Cancer Services in Sligo
Approximately 500 inpatients, 5,200 daycases and 2,700 outpatients are treated between both Haematology and Oncology services across the catchment area of Sligo, Leitrim, South Donegal, West Cavan and parts of Mayo in Sligo Regional Hospital.
The service in Sligo is committed to consistently achieving high quality evidenced based care for the management of cancer patients and patients with non-malignant blood disorders. It focuses on all stages of a patients’ journey: prevention, screening, and diagnosis, treatment, palliative and supportive care.
Some cancer surgery is provided in Sligo, whilst patients who require specialist cancer surgical treatments travel to either Galway or Dublin.
Follow-on care including the administration of chemotherapy is provided in Sligo. In addition, on-site weekly Radiotherapy outpatient clinics are provided from Galway University Hospital whilst patients continue to travel to Galway for radiotherapy treatment.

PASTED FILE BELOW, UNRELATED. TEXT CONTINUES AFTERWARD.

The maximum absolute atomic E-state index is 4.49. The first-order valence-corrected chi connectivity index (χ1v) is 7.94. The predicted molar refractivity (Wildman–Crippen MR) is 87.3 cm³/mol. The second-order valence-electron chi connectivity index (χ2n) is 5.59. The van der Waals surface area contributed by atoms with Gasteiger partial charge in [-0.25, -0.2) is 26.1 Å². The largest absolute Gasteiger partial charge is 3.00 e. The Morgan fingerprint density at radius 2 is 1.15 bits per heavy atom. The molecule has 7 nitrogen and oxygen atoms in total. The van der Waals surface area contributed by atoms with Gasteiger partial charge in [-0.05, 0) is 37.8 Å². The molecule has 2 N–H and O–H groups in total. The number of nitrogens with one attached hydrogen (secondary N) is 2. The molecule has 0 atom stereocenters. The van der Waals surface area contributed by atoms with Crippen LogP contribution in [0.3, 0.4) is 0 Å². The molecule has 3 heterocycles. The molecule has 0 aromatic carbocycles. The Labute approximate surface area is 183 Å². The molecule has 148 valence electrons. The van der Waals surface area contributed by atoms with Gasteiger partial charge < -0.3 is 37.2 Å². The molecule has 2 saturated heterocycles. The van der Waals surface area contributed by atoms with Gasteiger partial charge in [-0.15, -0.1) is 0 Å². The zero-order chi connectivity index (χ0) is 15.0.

The service strives to achieve individualised, holistic and patient centred care to all patients and their families with the establishment of strong links within Sligo Regional Hospital services, the North West Hospice Palliative Care Service, local community services and other designated Cancer Centres and in particular Galway University Hospital. To this end, formal weekly Multi-Disciplinary Team meetings have been in place between Sligo Regional Hospital and Galway University Hospital for the past 4/5 years for a number of cancer subspecialties. These include Lung, Urology, Breast, Lymphoma, and Gastrointestinal Multidisciplinary Team Meetings where staff discuss individual patients and their treatment plans on both sites.
It is very important to note that patients from all parts of the west continue to receive an excellent service across the hospitals in the Saolta Group. Integration across the hospitals within the Saolta Group and improved patient pathways remain a key focus in our efforts to provide a quality and safe service.